Reimagining Australia: On Anthony Albanese’s Labor government

Mr. Albanese's decisions in the next three years will have far-reaching consequences

Updated - May 27, 2022 02:49 pm IST

Published - May 27, 2022 12:10 am IST

After nine years in the opposition, the Australian Labor Party, under the leadership of Anthony Albanese, is back in power. When 74.6% votes were counted, it won 75 seats in the 151-member House of Representatives; the conservative Liberal National Coalition secured 57 seats. More than a victory for Labor, which is still one seat short of absolute majority, this election will be remembered for the rout of the conservatives, who had 77 seats in the outgoing Assembly. The polls also saw a sizeable section of the Australian electorate voting for the Greens and independents, who campaigned on the planks of better environmental standards and anti-corruption policies. In an election where inflation and climate policy dominated the agenda, Scott Morrison, the conservative leader, failed to understand the public pulse. Even when the annual inflation number hit 5.1%, a 20-year high, the Morrison government took comfort in the argument that the unemployment rate was low. Mr. Morrison was also criticised for his inaction on climate challenges even after Australia witnessed repeated bushfires. His government’s handling of the COVID-19 crisis, with stringent lockdowns, and inaction over allegations of rape and sexual assault within Parliament and even within the Cabinet also triggered widespread public resentment.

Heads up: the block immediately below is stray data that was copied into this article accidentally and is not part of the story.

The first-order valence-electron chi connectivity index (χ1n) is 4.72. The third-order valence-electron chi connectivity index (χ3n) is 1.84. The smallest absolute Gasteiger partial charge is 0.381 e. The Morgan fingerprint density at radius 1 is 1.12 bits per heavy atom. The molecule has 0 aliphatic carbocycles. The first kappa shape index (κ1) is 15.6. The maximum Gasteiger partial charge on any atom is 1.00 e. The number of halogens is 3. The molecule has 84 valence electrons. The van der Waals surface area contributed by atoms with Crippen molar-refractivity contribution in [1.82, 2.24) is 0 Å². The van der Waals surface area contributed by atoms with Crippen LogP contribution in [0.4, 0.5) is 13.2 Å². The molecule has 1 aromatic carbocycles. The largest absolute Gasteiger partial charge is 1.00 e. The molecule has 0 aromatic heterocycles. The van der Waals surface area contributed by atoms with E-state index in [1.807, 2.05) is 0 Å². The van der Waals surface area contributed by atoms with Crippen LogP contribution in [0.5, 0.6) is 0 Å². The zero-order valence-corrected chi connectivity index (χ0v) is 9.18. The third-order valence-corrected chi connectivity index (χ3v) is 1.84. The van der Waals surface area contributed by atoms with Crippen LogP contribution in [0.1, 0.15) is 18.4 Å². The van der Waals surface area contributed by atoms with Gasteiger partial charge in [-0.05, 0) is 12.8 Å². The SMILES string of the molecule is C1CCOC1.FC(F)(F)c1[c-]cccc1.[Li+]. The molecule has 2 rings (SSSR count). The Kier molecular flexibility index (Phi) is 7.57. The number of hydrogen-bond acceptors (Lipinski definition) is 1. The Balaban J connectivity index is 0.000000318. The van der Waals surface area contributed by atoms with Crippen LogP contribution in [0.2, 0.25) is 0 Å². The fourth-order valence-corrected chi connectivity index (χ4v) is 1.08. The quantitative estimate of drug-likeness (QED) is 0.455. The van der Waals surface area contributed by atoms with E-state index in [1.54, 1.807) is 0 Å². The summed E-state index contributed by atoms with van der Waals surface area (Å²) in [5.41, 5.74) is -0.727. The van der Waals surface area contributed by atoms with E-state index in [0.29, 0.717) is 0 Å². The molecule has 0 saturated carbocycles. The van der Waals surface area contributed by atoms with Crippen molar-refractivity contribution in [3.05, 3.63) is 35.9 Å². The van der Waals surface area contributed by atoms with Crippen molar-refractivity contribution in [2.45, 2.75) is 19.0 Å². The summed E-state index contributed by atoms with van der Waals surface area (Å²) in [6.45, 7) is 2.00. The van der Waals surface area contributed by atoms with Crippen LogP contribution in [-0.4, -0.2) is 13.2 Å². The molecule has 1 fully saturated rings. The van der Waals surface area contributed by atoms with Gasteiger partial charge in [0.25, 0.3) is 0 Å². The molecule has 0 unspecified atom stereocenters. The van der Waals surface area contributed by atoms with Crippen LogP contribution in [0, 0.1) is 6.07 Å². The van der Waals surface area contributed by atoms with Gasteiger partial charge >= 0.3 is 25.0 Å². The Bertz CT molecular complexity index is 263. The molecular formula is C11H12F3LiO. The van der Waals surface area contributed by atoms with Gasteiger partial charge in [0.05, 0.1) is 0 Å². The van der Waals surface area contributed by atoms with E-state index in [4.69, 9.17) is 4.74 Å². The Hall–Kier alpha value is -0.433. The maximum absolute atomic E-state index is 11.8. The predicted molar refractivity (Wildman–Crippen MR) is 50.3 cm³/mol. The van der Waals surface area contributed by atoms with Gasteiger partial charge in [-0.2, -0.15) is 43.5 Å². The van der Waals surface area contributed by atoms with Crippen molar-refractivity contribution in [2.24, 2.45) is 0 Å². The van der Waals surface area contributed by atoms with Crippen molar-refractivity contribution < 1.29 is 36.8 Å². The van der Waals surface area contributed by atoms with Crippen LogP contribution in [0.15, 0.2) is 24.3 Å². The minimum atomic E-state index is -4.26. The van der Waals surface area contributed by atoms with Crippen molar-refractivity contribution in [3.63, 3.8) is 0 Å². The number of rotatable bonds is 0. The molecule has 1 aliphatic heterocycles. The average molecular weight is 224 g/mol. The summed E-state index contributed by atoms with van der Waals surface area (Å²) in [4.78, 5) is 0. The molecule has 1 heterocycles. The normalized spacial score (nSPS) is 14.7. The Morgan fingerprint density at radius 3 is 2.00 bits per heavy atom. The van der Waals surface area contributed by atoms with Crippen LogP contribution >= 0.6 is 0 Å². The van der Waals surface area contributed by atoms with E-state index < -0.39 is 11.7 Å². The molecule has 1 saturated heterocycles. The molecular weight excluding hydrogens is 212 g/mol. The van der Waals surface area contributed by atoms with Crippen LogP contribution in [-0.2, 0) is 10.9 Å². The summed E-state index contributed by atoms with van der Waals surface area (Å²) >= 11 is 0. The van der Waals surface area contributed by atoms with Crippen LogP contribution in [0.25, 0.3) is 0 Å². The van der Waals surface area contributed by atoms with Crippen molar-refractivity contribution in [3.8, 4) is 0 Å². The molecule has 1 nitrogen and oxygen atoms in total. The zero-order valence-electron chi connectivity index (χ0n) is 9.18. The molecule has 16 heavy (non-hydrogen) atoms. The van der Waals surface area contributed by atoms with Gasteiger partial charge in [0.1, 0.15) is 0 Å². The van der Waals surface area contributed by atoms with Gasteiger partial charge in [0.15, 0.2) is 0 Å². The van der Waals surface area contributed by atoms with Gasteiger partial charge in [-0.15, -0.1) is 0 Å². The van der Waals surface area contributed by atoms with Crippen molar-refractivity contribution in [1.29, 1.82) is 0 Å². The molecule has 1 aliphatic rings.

Mr. Albanese, on the other side, tapped into this anger by running a carefully crafted campaign. On climate, an issue which 29% of the voters identified as the most important one, Labor made a slew of promises. It vowed to raise the share of renewable energy to 82% of the grid by 2030. Mr. Albanese is planning to reduce emissions by 43% this decade. He has also promised to index the minimum wage to inflation. Another key promise is to call a constitutional vote to set up a representative body to advise Parliament on legislation affecting indigenous peoples. Running a successful electoral campaign is hard, but heading a government that meets the campaign promise is harder. Besides tackling inflation and coming up with an ambitious plan to address the climate challenge, the Prime Minister faces a huge foreign policy challenge too. Mr. Morrison had given up Australia’s traditional middle path on China and joined an American-British alliance (AUKUS), specifically targeting Beijing’s influence in the Indo-Pacific. Mr. Albanese will have to decide whether he should follow the path laid out by his predecessor and take on the China challenge head on or take Australia back to the old school pragmatism and coexistence. The decisions he makes — domestic and foreign — over three years would reshape Australia’s position in the Indo-Pacific region.

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